Lastly, from a practical point of box office business, the Man of Steel represents studio’s hope that the once great cinematic icon can soar again. To that end, Superman’s golden “S” might just as well be a gilded dollar sign.
Rich Handley: If there’s any hope to the film, it’s the hope that he’ll learn from all the damage and destruction he caused in the first one. I get what the writers were doing with the hope symbolism–and I actually enjoyed the film a lot, despite its flaws–but unfortunately, the hope message gets lost when Superman causes more destruction and death than the villain does.
There’s always been a parallel drawn between Superman and Judeo-Christian iconography. Do you think that the religious references in Man of Steel worked or felt out of place within the film?
Vito Delsante: I always need these things pointed out to me. I grew up in a Pentecostal Christian household, and sometimes these things just go over my head. That said, I think it’s something inherent in the character that we’ve come to expect. While it was a little hamfisted in Man of Steel, I don’t necessarily have a problem with it; I have a problem with religious groups trying to appropriate the character to enforce or advance their own dogma.
Rich Handley: I was surprised at just how many there were:
- His birth was unlike those of other people, making him unique.
- His adoptive father was a tradesman.
- His baby cradle (the spaceship) was kept in a stable.
- As a child raised by a couple who weren’t really his parents, he was destined to bring hope to humanity.
- From his teen years until 33, he wandered and his travels during that period remained largely a mystery.
- At age 33, he surfaced again, just when humanity needed him to save them.
- He was willing to sacrifice himself to save humanity, regardless of how they treated him.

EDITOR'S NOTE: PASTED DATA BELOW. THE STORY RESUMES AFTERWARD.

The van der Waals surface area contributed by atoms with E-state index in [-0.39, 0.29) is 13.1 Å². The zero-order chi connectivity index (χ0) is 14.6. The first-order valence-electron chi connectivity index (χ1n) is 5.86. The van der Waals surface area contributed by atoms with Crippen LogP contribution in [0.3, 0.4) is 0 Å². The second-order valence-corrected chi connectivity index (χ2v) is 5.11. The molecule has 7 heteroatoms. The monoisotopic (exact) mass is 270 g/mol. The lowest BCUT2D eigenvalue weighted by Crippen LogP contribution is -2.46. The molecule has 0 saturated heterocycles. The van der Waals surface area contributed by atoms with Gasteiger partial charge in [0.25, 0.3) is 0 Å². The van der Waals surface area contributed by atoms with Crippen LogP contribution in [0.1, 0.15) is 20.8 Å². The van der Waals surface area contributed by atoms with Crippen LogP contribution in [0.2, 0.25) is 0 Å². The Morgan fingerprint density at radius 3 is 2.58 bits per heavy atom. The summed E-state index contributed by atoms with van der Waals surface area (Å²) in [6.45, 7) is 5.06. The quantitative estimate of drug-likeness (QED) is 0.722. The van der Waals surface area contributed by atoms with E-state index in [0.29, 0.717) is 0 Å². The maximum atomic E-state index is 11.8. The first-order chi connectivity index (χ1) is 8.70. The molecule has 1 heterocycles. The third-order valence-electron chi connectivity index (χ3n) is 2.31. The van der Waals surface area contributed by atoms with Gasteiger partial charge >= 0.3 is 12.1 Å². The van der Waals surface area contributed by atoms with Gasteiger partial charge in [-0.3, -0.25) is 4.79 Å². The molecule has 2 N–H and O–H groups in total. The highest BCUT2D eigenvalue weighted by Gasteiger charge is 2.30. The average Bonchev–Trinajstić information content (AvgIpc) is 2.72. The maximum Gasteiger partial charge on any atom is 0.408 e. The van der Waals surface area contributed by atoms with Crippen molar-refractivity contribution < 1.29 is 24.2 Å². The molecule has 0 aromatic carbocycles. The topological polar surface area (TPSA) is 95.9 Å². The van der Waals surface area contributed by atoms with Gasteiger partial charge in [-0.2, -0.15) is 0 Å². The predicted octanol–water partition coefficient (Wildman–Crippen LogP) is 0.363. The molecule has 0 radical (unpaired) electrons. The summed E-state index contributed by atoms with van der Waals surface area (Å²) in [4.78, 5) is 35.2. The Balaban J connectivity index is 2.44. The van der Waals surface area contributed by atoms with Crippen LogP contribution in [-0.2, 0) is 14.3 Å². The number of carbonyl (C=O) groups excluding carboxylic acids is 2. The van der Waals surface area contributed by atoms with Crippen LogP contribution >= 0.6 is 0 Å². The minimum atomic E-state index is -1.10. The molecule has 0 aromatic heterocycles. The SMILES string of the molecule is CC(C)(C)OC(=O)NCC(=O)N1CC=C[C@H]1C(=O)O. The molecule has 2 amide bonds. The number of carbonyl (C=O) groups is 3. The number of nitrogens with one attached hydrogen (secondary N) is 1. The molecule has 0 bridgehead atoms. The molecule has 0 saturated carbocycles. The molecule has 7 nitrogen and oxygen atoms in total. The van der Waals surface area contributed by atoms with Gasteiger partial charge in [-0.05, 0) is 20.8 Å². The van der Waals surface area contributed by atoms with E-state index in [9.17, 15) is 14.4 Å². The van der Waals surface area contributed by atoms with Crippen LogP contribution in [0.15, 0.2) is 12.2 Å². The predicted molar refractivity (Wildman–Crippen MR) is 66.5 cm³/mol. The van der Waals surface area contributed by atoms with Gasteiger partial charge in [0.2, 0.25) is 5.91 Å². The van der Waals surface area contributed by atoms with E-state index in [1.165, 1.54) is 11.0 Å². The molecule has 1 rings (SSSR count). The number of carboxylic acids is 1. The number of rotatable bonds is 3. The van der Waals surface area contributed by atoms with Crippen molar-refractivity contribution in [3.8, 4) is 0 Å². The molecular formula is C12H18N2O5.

- He had a mother who loved and accepted him, despite his being something she couldn’t truly understand.
- He also had a devout female follower who never lost faith in him.
- She first saw his godlike powers in a cave.
- During his battle with Zod, he struck a crucifixion pose.
- He was a pacifist, always turning the other cheek even though he could have destroyed those who hurt him.
- He sought solace from a priest, and stood alongside a painting of Jesus.
- He was wounded below the ribs, matching Christ’s stabbing wound.
- He was visited by his incorporeal father–a holy ghost, so to speak–who sent him to Earth to help the people on that world, knowing they’d perceive him as “a god.”
- He could walk on water.
- He could heal Lois.
And so forth. Heck, his arch-enemy was even a proponent of evolution and had a rather Satanic look–and he showed up on the Kent farm while Martha was picking apples. The symbolism was effective, in my opinion… but man, was it poured on thickly.
Jess Nevins: I don’t necessarily think it’s inherent in the character, but I thought it was forced in Man of Steel. He was much more of a Christ figure in Superman Returns, not that it helped that movie any.